DAY 2.7 Books

October 7th, 2019 § 0 comments


My migration, or hijra , to my present quarters took place about four years ago. And now I lie at night in a small, but entirely adequate flat (indeed, I can’t get up the stairs) with four fully filled bookshelves above my head. And I often wonder why the particular collection of books which also migrated and are now in that place came to occupy  it; They seem decidedly random, and some I don’t recognise  at all; while others are familiar old favourites, and many familiar old favourites are absent. Where is The Cat in the Hat? or To the Lighthouse? Or indeed, The Brothers Karamazov? How have I managed to spend four years in a house which seemed to have a library with so many gaps? There are, I estimate, a hundredweight of books whose provenance seems uncertain: at any moment they might decide (figuratively) to come crashing on my head in the middle of the night.

(I can’ t help being reminded of al-Jahiz, the notable defender of Africans and their intelligence,  who reputedly died just such a death in 868 (roughly) – but were they books or simply rolls  of parchment that fell on him ?) And my skull might be crushed by a book which I completely fail to recognise as mine – the biography of some dim Quaker member of my family, or an African militant text which (I have to assume) I acquired in the early sixties. Would that be a just recompense for my failure to be serious about the books in my life – and what would it be to be serious? There are any number of texts which teach you, if you apply yourself, to learn Arabic; thirty years have passed, the texts remain above my head  and I still can’t speak Arabic, or read the Qur’an. There are novels by black writers or scholarly studies of such novels – what a much better person I would be if I had taken the trouble to read them.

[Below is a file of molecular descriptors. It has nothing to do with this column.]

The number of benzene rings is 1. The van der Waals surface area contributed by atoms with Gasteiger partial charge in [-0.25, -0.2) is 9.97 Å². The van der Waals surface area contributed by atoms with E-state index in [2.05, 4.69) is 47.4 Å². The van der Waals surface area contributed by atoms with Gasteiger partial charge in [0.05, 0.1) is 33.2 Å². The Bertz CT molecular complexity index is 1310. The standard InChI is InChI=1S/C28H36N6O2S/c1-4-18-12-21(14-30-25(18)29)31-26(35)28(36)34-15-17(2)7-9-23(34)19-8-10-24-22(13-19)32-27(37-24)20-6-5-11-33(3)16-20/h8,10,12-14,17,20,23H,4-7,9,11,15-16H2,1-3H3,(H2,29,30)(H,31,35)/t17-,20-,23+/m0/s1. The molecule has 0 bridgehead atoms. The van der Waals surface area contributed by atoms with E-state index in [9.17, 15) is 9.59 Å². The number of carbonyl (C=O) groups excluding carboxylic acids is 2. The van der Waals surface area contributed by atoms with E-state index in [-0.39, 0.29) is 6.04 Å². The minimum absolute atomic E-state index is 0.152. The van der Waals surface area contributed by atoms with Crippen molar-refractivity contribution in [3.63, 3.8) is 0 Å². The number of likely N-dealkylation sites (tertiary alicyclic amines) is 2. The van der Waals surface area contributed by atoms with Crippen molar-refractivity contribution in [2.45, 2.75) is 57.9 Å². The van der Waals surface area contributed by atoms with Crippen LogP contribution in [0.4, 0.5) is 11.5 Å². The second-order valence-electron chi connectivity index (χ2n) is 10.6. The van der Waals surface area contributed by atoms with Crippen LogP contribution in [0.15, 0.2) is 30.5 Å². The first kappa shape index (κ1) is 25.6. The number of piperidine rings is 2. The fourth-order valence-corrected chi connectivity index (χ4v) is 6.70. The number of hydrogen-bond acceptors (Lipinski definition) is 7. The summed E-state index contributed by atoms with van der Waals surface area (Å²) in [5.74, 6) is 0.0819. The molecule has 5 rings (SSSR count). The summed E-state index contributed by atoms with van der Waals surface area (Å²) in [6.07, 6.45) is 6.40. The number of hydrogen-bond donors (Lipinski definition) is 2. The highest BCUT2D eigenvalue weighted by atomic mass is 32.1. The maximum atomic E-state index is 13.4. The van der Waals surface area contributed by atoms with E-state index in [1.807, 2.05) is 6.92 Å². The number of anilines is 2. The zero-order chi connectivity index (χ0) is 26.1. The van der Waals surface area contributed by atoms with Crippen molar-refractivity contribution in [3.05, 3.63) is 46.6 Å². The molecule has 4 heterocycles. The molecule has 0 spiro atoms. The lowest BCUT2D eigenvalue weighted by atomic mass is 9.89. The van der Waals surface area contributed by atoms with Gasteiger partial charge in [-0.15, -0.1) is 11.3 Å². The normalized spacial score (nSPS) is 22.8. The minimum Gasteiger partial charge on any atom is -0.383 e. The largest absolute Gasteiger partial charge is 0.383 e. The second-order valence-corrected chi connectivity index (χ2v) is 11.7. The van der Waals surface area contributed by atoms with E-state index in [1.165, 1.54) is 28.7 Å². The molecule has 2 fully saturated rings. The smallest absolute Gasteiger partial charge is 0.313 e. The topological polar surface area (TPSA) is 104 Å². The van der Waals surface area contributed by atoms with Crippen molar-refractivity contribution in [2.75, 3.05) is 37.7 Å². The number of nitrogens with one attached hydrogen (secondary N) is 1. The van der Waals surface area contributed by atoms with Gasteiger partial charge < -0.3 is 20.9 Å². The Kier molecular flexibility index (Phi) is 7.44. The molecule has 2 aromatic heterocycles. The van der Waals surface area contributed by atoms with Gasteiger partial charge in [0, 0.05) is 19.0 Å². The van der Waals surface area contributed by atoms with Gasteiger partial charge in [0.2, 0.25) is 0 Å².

But I think I’m too old for such regrets, too old to wonder what would make me a much better person. The best I can do is to try and reach out in the middle of the night for some light reading, and find a back issue of Capital and Class. I start reading it and inevitably lose track of the argument halfway into the second page. The said argument is bound to lose me inevitably. What hope do I have, in the tangled web of cross teachings which we are increasingly encountering, of meeting  anything which I might recognise as true, when I can’t even discover how to paste a piece of music into a Facebook post.

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